How to improve: Don’t use your social security number to apply for new credit in the months leading up to your home purchase. Pre-approvals are accepted as part of the home-buying process and have little impact on your score. New credit and store charge cards can be harmful.

4. Keep Existing Credit Accounts Open

Why it works: Consumer credit mix is 10% of your credit score.

Consumer credit mix is the collection of credit accounts that make up your credit history. Credit types include mortgages, auto loans, student loans, personal loans, and credit cards. The credit bureaus use your consumer credit mix to see how you manage different account types as part of your broader credit profile. You’ll naturally maintain a healthy credit mix by keeping your other accounts open.

How to improve: Your work isn’t over when you reduce a credit card balance to $0. Keep the credit line open, spend a small amount on it monthly, and pay the bill in full when the invoice arrives. 

With as little as $5 per month, you can force your creditor to tell the bureaus that you borrowed money and paid it back on time. This is better than closing the account and watching it wither or opening new accounts.

5. Fix Your Credit Report Errors

Why it works: Errors on your credit report can lower your score by 100 points or more.

According to a recent Consumer Reports study, one-third of U.S. consumers have errors in their credit reports which harm their credit scores. Credit report errors can link to criminal acts such as identity theft, but more often, they’re common mistakes like:

  • A credit card company isn’t reporting your credit limit
  • A paid-off student loan still says it’s active
  • A charge card reported a late payment by mistake

You may also find your credit report merged with someone else’s with a similar name or social security number. 

How to improve: You’ll get a copy of your credit report when your mortgage is pre-approved. This doesn’t affect your credit. Instead, it can help you find mistakes. Review the information and make the fixes required. You can correct most errors easily online. 

Learn more about how mortgage pre-approvals affect credit score.

6. Start a Credit Builder Account

Why it works: Sometimes, you want a helping hand to strengthen your credit.

Consumers can use Credit Builder companies to regain control of their credit score and reporting. Credit Builder companies increase the number of positive borrowing experiences in a person’s credit history and help build up savings.

How to improve: Self.inc is one of the largest credit-building companies. 

7. Be Patient

Why it works: Length of credit history is 15% of your credit score.

Length of credit history is the average number of years you’ve managed your credit accounts. Longer credit histories contain more information, making them more predictive of future behavior. Consumers with short credit histories rarely earn ultra-high credit scores because they lack a track record.

How to improve: There is no substitute for time, which improves your length of credit history rating. However, you can help yourself by leaving aged credit accounts open – even after you’ve paid them off! Make purchases on your current dormant credit cards at least once monthly. Even small purchases of $5 are beneficial.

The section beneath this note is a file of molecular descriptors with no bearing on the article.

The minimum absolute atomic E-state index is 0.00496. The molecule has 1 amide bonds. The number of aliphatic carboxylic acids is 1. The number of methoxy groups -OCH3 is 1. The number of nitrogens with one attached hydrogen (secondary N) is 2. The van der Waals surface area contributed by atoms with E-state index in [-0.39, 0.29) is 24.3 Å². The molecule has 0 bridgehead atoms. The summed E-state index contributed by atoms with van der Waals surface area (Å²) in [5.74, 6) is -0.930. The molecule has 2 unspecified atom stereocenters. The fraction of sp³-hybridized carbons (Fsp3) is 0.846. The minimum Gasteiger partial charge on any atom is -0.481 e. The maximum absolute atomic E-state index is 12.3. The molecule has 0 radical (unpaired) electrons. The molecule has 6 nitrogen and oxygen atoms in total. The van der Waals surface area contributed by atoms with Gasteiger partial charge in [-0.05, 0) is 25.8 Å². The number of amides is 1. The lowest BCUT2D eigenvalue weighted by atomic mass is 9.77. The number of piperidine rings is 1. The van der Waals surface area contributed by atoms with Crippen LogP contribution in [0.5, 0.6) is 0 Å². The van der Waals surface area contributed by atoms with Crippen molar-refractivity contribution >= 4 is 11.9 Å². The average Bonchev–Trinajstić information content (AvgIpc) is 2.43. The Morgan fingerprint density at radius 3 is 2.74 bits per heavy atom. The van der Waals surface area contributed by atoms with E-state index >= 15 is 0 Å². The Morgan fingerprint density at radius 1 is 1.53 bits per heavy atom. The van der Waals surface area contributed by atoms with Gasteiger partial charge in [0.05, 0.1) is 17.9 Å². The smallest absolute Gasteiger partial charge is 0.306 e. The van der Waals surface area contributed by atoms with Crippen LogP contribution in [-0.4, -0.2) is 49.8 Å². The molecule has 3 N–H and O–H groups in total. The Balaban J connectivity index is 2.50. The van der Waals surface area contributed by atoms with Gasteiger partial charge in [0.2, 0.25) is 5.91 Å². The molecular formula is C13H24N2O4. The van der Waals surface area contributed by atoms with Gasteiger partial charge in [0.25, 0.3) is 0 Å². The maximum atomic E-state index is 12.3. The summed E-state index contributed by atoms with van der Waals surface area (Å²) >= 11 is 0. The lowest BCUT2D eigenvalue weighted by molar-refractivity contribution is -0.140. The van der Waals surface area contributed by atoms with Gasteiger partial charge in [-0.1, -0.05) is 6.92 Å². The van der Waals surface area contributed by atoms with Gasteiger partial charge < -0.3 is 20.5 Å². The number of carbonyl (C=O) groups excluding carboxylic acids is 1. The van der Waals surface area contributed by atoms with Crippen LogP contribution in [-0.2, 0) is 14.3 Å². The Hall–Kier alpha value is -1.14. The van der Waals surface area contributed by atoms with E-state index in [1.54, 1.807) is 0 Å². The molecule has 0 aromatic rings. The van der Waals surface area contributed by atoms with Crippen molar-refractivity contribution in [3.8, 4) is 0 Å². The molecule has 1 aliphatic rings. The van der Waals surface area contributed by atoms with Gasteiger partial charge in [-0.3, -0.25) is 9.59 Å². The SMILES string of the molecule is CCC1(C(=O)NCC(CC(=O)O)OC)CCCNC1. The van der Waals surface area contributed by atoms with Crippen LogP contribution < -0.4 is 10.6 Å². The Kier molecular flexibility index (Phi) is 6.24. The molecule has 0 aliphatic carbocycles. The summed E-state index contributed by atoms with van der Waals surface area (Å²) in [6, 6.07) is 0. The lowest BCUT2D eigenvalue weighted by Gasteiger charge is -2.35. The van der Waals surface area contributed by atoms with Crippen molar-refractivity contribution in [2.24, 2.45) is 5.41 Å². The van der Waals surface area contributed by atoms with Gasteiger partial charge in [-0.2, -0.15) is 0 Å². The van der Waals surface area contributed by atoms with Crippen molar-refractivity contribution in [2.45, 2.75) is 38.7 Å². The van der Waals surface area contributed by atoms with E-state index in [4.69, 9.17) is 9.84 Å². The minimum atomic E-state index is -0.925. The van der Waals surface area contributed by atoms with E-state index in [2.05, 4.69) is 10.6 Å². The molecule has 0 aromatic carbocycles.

What Credit Score is Good Enough to Buy a House?

500 is the minimum credit score required to buy a home and mortgage it. As a buyer’s credit scores go up, its borrowing options increase.

According to official mortgage guidelines, the minimum credit score requirements for the four government-backed loans are:

  • Conventional Mortgage: 620 credit score
  • FHA mortgage: 500 credit score
  • VA mortgage: 580 credit score
  • USDA mortgage: 620 FICO

98% of first-time home buyers use government financing. The remaining 2% uses Jumbo Mortgages or some other non-government loan, neither of which posts minimum credit score requirements. 

Generally, jumbo loans require a higher credit score than a government-backed loan. 

Learn more about the credit score needed to buy a house.

How Long Does it Take to Build Credit to Buy a House?

Many home buyers can rebuild their credit to buy a home in just six months. And, with every month after that, scores improve more.

There’s no limit to how much you can improve your credit score. Our credit history, age of accounts, and mix of credit types are in your control, and your spending is, too. 

Buyers with judgments, liens, or major delinquencies may make repairs harder, but they are still effective. Consumers with multiple tradelines can expect their credit to build quickly. Consumers who lack credit experience may take a little longer. In all cases, though, two years is all that’s needed. 

Our Advice: Check your credit score and make as many improvements as possible

When you’re buying your first home, credit scores open doors. Stronger credit gives access to more mortgage products and lower mortgage rates.

When your credit score is high, you can buy a bigger home and get a lower payment. Start planning for credit early and use time to your advantage. 

As part of your mortgage pre-approval, you’ll get a copy of your credit report. Review the information and make changes to power up your score.

Get pre-approved for a mortgage today.

Dan Green
Dan Green

Dan Green is a former mortgage loan officer and an industry expert. He's appeared on NPR and CNBC, and in The Wall Street Journal, Bloomberg, and dozens of local newspapers. Dan has helped millions of first-time home buyers get educated on mortgages, real estate, and personal finance. Have mortgage questions? Ask Dan in the chat.